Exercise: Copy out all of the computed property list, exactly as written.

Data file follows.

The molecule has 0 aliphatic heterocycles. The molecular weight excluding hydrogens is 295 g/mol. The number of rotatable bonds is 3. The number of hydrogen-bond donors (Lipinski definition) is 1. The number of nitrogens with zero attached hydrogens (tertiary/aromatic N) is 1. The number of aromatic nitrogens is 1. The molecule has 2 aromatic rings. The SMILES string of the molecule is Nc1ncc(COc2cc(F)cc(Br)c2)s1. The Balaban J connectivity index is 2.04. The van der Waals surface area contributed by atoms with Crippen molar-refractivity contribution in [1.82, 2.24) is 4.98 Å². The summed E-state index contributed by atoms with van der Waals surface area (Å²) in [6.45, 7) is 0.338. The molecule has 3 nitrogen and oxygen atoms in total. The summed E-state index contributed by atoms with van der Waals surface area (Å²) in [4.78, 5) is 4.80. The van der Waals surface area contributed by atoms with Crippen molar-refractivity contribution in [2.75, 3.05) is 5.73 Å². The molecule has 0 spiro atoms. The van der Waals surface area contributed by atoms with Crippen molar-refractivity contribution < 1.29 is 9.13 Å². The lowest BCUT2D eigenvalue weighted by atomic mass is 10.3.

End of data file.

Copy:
The molecule has 0 aliphatic heterocycles. The molecular weight excluding hydrogens is 295 g/mol. The number of rotatable bonds is 3. The number of hydrogen-bond donors (Lipinski definition) is 1. The number of nitrogens with zero attached hydrogens (tertiary/aromatic N) is 1. The number of aromatic nitrogens is 1. The molecule has 2 aromatic rings. The SMILES string of the molecule is Nc1ncc(COc2cc(F)cc(Br)c2)s1. The Balaban J connectivity index is 2.04. The van der Waals surface area contributed by atoms with Crippen molar-refractivity contribution in [1.82, 2.24) is 4.98 Å². The summed E-state index contributed by atoms with van der Waals surface area (Å²) in [6.45, 7) is 0.338. The molecule has 3 nitrogen and oxygen atoms in total. The summed E-state index contributed by atoms with van der Waals surface area (Å²) in [4.78, 5) is 4.80. The van der Waals surface area contributed by atoms with Crippen molar-refractivity contribution in [2.75, 3.05) is 5.73 Å². The molecule has 0 spiro atoms. The van der Waals surface area contributed by atoms with Crippen molar-refractivity contribution < 1.29 is 9.13 Å². The lowest BCUT2D eigenvalue weighted by atomic mass is 10.3.